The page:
·         Independent Payment Advisory Board - This key amendment, which Senator Udall offered as part of a package by 11 freshman Democratic Senators, expands the scope of the Independent Payment Advisory Board (formerly called the Independent Medicare Advisory Board).  The Payment Board is a provision in the Senate bill already championed by Senator Rockefeller, designed to reduce Medicare spending costs.

 

Senator Udall's amendment directs the board to examine not just Medicare but the entire health care system to find ways to slow the growth of health costs - including steps the private sector could take voluntarily.  The provision is based on comments he heard from groups in Colorado and around the country, ranging from AARP to business to labor organizations, as well as suggestions from the Congressional Budget Office on how best to contain costs. 

 

Improving Treatment for Debilitating Diseases

 

·         Cures Acceleration Network - In recent years, the pharmaceutical industry has focused its efforts on the development of "blockbuster" drugs for conditions like hypertension or high cholesterol that will be assured a large market once they are approved.  But not all treatments can be "blockbuster drugs" in terms of their lucrative profit potential, and we need to make sure we're incentivizing the development of life-saving treatments for diseases and conditions that can improve and preserve the lives of all Americans.  Senator Udall was the lone co-sponsor of this amendment, filed by Senator Specter, to set up a new public-private program at the National Institutes of Health, which provides grants to accelerate the development of drugs and treatments for diseases lacking a market-based incentive for being studied.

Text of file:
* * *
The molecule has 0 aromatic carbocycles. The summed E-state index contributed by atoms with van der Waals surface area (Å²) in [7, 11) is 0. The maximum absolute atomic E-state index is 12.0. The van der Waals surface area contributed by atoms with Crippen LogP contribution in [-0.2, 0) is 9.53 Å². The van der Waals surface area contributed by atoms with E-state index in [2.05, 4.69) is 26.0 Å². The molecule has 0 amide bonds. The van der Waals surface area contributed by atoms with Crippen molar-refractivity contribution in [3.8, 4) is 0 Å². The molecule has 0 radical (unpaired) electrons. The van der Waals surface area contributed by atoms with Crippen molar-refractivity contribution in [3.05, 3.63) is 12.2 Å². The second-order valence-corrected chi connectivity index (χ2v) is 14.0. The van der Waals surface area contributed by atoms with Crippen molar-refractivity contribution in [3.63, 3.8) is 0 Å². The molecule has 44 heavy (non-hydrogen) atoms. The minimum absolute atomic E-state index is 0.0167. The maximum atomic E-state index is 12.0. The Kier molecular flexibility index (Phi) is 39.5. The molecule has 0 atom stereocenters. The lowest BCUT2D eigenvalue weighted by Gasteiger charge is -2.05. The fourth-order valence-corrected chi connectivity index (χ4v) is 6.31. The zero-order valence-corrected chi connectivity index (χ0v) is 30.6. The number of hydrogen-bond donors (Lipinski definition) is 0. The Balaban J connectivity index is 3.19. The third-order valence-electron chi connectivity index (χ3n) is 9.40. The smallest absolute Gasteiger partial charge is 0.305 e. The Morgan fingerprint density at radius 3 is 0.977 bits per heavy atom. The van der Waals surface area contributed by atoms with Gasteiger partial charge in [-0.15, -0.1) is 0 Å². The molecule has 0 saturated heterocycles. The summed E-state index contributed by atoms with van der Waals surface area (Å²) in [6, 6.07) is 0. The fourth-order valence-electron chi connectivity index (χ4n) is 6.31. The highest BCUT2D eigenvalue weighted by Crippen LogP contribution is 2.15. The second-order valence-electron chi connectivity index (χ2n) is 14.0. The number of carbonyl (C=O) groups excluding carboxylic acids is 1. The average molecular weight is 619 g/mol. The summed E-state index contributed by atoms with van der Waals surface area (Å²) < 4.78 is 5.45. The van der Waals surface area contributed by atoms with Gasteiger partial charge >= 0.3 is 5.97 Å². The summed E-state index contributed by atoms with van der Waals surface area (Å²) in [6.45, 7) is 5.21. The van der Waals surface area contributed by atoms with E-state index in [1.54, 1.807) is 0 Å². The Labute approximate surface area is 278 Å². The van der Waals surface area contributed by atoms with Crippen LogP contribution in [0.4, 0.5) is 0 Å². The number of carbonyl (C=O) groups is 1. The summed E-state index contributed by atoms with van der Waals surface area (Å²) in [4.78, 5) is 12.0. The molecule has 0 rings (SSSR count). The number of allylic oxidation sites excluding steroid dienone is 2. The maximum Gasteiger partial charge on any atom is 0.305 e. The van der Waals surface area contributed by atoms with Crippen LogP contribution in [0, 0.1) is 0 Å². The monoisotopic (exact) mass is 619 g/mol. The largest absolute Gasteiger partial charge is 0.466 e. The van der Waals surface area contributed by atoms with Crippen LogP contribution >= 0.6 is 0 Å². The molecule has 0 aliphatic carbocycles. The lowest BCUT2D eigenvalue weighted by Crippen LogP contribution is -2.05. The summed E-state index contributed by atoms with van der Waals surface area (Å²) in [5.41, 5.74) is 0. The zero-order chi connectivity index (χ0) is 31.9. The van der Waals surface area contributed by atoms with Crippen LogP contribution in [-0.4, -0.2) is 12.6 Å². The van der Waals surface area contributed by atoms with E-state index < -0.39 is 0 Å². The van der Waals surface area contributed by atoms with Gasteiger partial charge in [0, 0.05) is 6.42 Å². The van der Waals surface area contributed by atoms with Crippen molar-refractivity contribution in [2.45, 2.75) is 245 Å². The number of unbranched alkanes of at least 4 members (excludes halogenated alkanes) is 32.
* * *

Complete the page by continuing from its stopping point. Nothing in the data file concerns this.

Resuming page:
Eliminating Health Disparities in Minority Populations

 

·         Office of Minority Health - In Colorado (much like the rest of the nation), minorities have higher incidences of diabetes, childhood obesity, dental disease, childhood asthma and other diseases.  Many face obstacles to care, including geographic, cultural and language barriers, racial bias, and poverty.  This amendment, which Senator Udall co-sponsored with Senator Cardin of Maryland, strengthens and codifies into law the Offices of Minority Health at the Department of Health and Human Services.  These offices are critical to monitoring health care trends and quality of care among minority patients in order to evaluate the success of minority health programs and initiatives.

 

·         Modernizing Health Services for Indians - Senator Udall co-sponsored this important amendment offered by the Chairman of the Indian Affairs Committee, Byron Dorgan, which reauthorizes and modernizes the Indian Health Service.  This amendment, among other important provisions, would modernize health care delivery systems, address the shortage of medical professionals, promote disease prevention and wellness efforts, and provide resources to address the increasing rate of Indian youth suicide and mental health disparities.

 

 

Please contact Tara Trujillo at 720-333-3425.

 

 

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By: Tara Trujillo